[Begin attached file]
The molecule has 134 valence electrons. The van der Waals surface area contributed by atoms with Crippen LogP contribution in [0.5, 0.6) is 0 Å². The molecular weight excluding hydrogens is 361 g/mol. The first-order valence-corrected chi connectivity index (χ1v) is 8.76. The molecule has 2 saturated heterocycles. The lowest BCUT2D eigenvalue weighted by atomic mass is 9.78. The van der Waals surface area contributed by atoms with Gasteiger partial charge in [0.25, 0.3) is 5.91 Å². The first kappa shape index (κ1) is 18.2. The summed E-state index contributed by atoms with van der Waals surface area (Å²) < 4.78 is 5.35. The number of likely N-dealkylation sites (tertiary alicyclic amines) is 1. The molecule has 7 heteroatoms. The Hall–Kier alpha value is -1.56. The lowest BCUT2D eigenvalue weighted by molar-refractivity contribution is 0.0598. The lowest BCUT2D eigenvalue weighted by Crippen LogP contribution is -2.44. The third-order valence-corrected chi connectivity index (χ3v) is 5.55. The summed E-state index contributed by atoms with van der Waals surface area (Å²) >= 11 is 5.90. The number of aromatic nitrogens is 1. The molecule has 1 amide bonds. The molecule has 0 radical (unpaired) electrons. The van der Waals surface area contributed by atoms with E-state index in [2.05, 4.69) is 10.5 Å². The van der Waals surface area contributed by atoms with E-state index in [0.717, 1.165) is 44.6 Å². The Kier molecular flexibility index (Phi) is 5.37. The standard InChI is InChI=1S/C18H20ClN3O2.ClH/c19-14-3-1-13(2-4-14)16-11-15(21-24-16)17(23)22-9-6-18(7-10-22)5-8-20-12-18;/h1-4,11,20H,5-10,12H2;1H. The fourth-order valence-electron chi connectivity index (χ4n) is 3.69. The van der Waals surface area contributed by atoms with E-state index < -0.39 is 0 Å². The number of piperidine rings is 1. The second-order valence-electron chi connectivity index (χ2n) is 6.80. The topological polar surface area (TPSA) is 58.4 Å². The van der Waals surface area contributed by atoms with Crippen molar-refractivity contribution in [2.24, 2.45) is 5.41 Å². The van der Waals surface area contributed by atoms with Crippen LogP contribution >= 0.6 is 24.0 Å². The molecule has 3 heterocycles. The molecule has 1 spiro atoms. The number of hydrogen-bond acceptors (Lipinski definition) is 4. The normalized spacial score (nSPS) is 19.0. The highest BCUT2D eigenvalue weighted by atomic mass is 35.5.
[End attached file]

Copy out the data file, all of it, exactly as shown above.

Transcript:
The molecule has 134 valence electrons. The van der Waals surface area contributed by atoms with Crippen LogP contribution in [0.5, 0.6) is 0 Å². The molecular weight excluding hydrogens is 361 g/mol. The first-order valence-corrected chi connectivity index (χ1v) is 8.76. The molecule has 2 saturated heterocycles. The lowest BCUT2D eigenvalue weighted by atomic mass is 9.78. The van der Waals surface area contributed by atoms with Gasteiger partial charge in [0.25, 0.3) is 5.91 Å². The first kappa shape index (κ1) is 18.2. The summed E-state index contributed by atoms with van der Waals surface area (Å²) < 4.78 is 5.35. The number of likely N-dealkylation sites (tertiary alicyclic amines) is 1. The molecule has 7 heteroatoms. The Hall–Kier alpha value is -1.56. The lowest BCUT2D eigenvalue weighted by molar-refractivity contribution is 0.0598. The lowest BCUT2D eigenvalue weighted by Crippen LogP contribution is -2.44. The third-order valence-corrected chi connectivity index (χ3v) is 5.55. The summed E-state index contributed by atoms with van der Waals surface area (Å²) >= 11 is 5.90. The number of aromatic nitrogens is 1. The molecule has 1 amide bonds. The molecule has 0 radical (unpaired) electrons. The van der Waals surface area contributed by atoms with E-state index in [2.05, 4.69) is 10.5 Å². The van der Waals surface area contributed by atoms with E-state index in [0.717, 1.165) is 44.6 Å². The Kier molecular flexibility index (Phi) is 5.37. The standard InChI is InChI=1S/C18H20ClN3O2.ClH/c19-14-3-1-13(2-4-14)16-11-15(21-24-16)17(23)22-9-6-18(7-10-22)5-8-20-12-18;/h1-4,11,20H,5-10,12H2;1H. The fourth-order valence-electron chi connectivity index (χ4n) is 3.69. The van der Waals surface area contributed by atoms with E-state index < -0.39 is 0 Å². The number of piperidine rings is 1. The second-order valence-electron chi connectivity index (χ2n) is 6.80. The topological polar surface area (TPSA) is 58.4 Å². The van der Waals surface area contributed by atoms with Crippen molar-refractivity contribution in [2.24, 2.45) is 5.41 Å². The van der Waals surface area contributed by atoms with Crippen LogP contribution >= 0.6 is 24.0 Å². The molecule has 3 heterocycles. The molecule has 1 spiro atoms. The number of hydrogen-bond acceptors (Lipinski definition) is 4. The normalized spacial score (nSPS) is 19.0. The highest BCUT2D eigenvalue weighted by atomic mass is 35.5.